This is an open letter to media networks that fail to examine their part in racial inequality and stereotyping of Black and Brown individuals. Black and Brown Americans are constantly shown they need to work two to three times as hard to get into the same echelon as white influencers and celebrities. Black and Brown entertainers need to be shown their lives matter outside of the set. I would like to address these media networks’ longstanding history of racial profiling/discrimination, my own experience with their casual racism, and the harm they cause through their capitalization of Black and Brown bodies.
Racial inequality is prevalent and alive today. This is clear when minorities appear on media networks and are actively represented in a derogatory fashion. Networks invite BIPOC onto their sets and streams, while also employing people who make offensive racial comments (e.g., calling someone a stereotypical “black name” that isn’t their name on television to highlight their perceived blackness). Furthermore, they have even employed individuals who have openly expressed racist beliefs before being cast and had not been properly vetted to reduce the harm they could do when employed. Moreover, they need to address how they employ white people who avidly “blackfish,” rather than sponsor seasons of content with BIPOC representation. In 1983, David Bowie made it a point to directly ask during an MTV music special interview why MTV failed to highlight and uplift Black music and artists during their “Music Television” days. Little has changed today.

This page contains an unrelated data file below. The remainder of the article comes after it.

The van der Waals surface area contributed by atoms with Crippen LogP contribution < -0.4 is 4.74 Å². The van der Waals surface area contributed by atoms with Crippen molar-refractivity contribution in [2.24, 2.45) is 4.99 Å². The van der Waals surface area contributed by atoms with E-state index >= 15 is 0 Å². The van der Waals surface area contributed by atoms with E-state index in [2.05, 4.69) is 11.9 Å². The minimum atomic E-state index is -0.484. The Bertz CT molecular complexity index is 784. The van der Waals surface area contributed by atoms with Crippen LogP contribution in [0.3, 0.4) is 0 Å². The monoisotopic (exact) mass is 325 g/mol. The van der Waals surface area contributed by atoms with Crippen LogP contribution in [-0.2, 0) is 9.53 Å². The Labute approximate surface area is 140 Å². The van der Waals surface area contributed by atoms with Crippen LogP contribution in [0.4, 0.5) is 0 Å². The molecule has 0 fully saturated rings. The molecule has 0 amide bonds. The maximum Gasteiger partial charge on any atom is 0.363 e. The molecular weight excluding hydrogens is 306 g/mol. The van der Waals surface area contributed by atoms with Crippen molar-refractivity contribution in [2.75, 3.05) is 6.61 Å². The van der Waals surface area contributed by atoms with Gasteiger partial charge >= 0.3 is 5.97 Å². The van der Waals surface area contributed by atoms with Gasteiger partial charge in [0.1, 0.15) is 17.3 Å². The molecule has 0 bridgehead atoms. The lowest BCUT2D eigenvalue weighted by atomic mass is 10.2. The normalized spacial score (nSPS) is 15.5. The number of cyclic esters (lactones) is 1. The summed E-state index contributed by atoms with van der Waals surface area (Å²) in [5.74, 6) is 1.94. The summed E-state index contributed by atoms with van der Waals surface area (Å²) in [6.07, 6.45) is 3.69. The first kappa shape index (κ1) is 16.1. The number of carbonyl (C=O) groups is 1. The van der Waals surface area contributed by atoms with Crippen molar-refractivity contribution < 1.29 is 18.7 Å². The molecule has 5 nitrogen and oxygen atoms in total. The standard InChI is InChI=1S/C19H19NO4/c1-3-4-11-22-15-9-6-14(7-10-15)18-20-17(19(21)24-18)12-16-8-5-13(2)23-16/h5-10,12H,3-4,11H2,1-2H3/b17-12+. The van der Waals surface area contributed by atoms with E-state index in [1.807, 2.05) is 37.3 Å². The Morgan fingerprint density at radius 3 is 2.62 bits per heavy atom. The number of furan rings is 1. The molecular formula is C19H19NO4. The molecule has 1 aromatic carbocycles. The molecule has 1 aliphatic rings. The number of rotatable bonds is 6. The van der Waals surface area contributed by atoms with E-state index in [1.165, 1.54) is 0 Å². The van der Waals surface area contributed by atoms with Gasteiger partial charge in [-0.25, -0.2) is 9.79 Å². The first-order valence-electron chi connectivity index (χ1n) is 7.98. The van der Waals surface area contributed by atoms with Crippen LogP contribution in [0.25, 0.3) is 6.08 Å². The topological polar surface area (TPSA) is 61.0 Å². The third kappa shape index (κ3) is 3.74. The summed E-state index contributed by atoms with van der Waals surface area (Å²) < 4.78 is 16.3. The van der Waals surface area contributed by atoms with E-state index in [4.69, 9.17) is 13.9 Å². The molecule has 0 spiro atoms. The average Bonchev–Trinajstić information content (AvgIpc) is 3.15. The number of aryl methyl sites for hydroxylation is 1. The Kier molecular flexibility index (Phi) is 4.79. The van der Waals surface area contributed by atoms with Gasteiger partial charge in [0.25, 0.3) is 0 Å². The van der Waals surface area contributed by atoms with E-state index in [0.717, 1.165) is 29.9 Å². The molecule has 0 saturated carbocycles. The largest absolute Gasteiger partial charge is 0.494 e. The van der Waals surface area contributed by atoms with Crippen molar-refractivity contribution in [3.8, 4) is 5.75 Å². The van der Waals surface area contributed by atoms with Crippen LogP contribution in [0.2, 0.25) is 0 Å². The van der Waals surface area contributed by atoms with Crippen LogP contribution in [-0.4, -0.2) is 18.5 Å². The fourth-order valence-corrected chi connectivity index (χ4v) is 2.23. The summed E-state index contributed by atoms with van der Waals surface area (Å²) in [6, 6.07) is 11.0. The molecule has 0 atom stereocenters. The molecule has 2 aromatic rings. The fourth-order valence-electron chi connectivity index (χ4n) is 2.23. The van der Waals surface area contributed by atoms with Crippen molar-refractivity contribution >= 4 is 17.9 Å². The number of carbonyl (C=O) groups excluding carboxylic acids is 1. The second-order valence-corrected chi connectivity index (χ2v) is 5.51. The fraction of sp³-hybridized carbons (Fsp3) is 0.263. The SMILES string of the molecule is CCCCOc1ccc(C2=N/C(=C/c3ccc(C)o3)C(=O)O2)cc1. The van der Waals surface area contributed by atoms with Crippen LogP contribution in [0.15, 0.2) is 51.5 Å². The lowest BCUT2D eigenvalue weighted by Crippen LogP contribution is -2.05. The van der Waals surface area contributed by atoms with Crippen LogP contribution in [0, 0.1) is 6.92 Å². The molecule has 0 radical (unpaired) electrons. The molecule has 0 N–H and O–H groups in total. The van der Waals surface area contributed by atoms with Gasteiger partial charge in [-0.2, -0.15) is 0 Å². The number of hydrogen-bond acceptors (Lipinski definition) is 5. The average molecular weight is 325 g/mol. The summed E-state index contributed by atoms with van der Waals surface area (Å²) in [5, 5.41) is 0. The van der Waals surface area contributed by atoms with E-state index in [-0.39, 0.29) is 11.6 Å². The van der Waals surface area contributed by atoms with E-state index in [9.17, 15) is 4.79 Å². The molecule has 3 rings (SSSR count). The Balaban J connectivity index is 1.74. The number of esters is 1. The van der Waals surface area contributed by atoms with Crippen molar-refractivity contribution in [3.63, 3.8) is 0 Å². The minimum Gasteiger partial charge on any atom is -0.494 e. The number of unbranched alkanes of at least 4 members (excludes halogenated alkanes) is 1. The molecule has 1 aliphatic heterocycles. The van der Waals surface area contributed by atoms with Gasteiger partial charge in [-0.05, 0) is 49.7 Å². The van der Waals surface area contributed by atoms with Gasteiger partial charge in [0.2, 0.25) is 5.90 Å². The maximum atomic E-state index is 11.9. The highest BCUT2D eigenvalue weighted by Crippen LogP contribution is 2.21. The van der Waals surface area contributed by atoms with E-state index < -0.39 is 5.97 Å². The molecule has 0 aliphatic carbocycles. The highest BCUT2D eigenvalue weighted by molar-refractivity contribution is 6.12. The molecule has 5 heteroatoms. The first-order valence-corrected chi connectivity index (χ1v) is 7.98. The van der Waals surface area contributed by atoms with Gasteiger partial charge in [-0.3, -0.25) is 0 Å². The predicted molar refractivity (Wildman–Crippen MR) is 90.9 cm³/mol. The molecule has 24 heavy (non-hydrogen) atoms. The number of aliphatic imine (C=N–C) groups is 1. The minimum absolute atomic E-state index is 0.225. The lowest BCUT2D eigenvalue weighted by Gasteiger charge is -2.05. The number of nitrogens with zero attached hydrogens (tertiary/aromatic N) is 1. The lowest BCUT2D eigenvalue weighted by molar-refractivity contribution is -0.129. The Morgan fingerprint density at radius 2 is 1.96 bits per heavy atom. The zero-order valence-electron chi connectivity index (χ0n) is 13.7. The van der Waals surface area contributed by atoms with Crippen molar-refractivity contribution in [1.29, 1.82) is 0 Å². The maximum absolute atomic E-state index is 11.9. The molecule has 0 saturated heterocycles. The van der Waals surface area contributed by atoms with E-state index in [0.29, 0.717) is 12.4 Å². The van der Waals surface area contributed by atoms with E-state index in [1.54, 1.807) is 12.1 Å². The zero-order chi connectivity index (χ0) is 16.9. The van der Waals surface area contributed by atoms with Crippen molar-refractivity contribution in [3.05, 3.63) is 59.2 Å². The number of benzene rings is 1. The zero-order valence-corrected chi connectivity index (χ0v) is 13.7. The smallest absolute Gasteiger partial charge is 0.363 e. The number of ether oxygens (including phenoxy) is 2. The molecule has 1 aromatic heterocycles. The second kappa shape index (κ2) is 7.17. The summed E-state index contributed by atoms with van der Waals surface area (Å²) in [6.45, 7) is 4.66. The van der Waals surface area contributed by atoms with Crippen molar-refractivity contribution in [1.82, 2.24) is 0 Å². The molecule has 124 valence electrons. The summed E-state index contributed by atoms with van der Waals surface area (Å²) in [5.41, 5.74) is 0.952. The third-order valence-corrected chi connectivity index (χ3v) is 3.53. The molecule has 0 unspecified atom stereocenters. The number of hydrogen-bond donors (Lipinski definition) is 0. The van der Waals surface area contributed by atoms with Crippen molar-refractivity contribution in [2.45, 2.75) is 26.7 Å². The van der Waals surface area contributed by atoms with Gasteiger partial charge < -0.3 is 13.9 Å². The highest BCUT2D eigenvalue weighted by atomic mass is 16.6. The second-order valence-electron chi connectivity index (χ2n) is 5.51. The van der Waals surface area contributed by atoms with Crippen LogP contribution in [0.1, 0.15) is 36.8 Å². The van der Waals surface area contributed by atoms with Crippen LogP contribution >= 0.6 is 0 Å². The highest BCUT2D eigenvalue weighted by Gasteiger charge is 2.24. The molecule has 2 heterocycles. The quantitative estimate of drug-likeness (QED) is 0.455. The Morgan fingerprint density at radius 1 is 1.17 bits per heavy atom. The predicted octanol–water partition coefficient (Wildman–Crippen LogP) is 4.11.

Recently, this was reiterated when BTS fans called out MTV for putting BTS into the K-Pop category versus allowing them to compete with other large artists. After all, they were the second biggest selling artist that year. During The Challenge, Leroy was forced to cohabitate with Camilla who continued to make racial remarks at him. Producers also refused to air her racist rant during the reunion to spare her reputation, rather than show the world what racial discrimination looks like. Recently, racist acts have been aired out. Vanderpump Rules stars were outed for racist sentiments, after eight seasons on the air. This doesn’t come as a surprise with how many people have been dropped in the past month, but it does call attention to what network employees do on and off set. Accountability only occurs when confused and angry viewers bring tweets and videos to the surface. This does not do anything to fix actual issues in the hiring process, in the workplace, or on screen. There is still an underlying message sent to white employees that, as long as audience members cannot suspect you of racism, the networks will still work with you.
After appearing on their network, accusations of my character presented by Ex On The Beach became the latest chapter in the fraught legacy of a gendered and racial dynamic in America dating back to slavery and persisting in the nation’s imagination today. Networks and their audiences are rooted in their own notions of Blackness versus recognizing a Black individual and their own autonomy. This phenomenon is backed by generations of violence. It is the reinforcement of an unspoken national ethic: “White frail womanhood is to be protected, and Black men are inherently criminal.” This repetitive cycle is a specific strain of American racism.